Although Andrew "Freddie" Flintoff and all-rounder Stuart Broad hogged many of the headlines following England's defeat of Australia which sealed and Ashes series win at the weekend, it's the captain of the home side Andrew Strauss deserves the plaudits.
It's also a remarkable turnaround in fortunes for the man I interviewed in 2006 – then contemplating the fact he had been overlooked as skipper for the Ashes series in Australia. With Michael Vaughan injured, the selectors picked Flintoff instead.
Strauss spoke diplomatically about the decision but the disappointment was plain to see from his expressions. Further indignity was to follow, as Flintoff and his teammates were hammered 5-0 in the series while Strauss's form with the bat suffered so much that he was dropped from the national side.
Forward the clock two years and cometh the hour cometh the man – Strauss was the only candidate for captain in 2009.
Together, with England's new coach Andrew Flower (how many Andy's does a cricket side need?), Strauss has quietly and confidently absorbed all the pressure that comes with leadership.
He has allowed teammates – some of whom failed as captain themselves – to concentrate on playing their best cricket.
At the same time, Strauss's batting has never been better. He has the ability to switch off from the captaincy while out in the middle and finished this Ashes series as the top run scorer and by hitting more boundaries than anyone else.
Strauss isn't controversial but he doesn't duck tough questions or issues – he was right to suggest the current Australian side has less of an aura than in previous years despite the furor it created.
The Ashes triumph was a great achievement but their could be more to come from a captain whose glowing reputation is still growing.
The flaws of the England cricket team in Cardiff were obvious and too long to list on the short space provided here; but even Australia showed signs of weakness during the first Ashes Test.
Despite his impressive record as skipper, Aussie captain Ricky Ponting continues to attract criticism both at home and abroad. His nation's only Ashes series loss over the last two decades came under his stewardship, in 2005, and for many an indelible image of the defeat was how the Tasmanian lost his cool after being run out by a Pratt (surname of England's controversial stand-in fielder Gary).
There were echoes of that incident on the final day’s play in Cardiff when England’s 12th man, Bilal Shafayat, came on in successive overs in a thinly-veiled, time-wasting tactic to incur the ire of “Red-Mist Ricky."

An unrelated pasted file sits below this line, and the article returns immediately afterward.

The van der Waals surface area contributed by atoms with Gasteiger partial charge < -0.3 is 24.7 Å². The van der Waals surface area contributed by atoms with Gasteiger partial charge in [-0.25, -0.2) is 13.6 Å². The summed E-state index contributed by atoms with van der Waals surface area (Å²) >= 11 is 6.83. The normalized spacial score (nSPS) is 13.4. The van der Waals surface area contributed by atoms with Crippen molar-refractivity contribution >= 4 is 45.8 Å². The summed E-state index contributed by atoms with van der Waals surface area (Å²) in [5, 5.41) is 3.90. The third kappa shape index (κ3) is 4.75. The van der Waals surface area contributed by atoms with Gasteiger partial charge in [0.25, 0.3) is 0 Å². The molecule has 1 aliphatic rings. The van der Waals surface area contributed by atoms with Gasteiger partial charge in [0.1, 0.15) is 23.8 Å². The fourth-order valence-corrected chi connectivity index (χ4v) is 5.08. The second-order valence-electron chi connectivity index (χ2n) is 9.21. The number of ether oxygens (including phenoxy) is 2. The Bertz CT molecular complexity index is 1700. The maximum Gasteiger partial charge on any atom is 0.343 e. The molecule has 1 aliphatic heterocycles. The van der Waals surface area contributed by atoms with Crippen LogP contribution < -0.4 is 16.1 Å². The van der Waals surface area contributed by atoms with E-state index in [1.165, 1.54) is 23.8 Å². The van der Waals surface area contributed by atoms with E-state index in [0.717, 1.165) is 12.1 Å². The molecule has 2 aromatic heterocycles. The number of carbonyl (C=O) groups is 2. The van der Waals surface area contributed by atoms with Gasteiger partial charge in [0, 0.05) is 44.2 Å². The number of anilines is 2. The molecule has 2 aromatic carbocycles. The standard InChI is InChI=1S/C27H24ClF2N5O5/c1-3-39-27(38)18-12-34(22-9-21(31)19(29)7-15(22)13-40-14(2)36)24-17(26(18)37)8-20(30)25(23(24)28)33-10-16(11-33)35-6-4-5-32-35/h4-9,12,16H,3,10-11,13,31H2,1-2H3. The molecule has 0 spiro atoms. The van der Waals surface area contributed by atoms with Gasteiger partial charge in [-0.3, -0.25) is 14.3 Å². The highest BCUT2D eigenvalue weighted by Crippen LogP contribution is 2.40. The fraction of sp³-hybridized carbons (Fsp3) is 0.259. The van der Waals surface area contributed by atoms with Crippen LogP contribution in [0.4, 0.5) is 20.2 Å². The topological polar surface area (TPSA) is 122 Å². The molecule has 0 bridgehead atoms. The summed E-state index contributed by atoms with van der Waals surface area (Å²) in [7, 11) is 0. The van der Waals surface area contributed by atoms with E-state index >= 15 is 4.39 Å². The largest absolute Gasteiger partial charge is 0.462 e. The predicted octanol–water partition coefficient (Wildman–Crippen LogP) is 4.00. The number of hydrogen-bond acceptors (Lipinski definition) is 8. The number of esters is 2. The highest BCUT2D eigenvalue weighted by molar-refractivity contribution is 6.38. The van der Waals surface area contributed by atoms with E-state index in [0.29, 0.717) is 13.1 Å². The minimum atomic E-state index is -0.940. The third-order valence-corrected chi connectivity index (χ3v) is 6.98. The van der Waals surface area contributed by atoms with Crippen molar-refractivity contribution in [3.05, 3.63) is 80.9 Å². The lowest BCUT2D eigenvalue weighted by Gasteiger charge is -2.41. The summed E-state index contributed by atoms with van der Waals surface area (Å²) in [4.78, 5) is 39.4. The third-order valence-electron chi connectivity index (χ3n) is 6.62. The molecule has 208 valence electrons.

It was hard not to be entertained watching the Australian captain’s face, a brief flicker of bemusement quickly changing to anger. He barked at the hapless Shafayat and complained to the umpires. No psychologist was needed to determine that on both occasions, in 2005 and 2009, the source of Ponting's frustration was not with his opponents, but came instead from within.
Four years ago, England’s consistent competitiveness surprised him. This time, he was frustrated by letting, what seemed a comprehensive victory, slip through his fingers. No doubt Australia’s captain misses the pace bowling of Glenn McGrath and creative spin of Shane Warne, but critics argue without the former greats to rely on Ponting proves tactically brittle. His current bowling attack showed some teeth in the first Test but the legendary bite of Warne and McGrath remains a big loss.
Nonetheless, when you compare the contribution of Ponting with Andrew Strauss, in Cardiff, Australia’s captain fared far better than England’s. Strauss’s batting looked solid but he failed to convert his form into a large total in either innings. He also looked helpless as Australia racked up the runs in their record-breaking first innings.
Tactically, Ponting may have his detractors but it’s impossible to argue that his individual score of 150 was anything other than a fantastic tone-setter for all of his batsmen. History is reserving judgment on Ponting the captain, for now, but Ponting the batsman is already one of the sport’s best ever.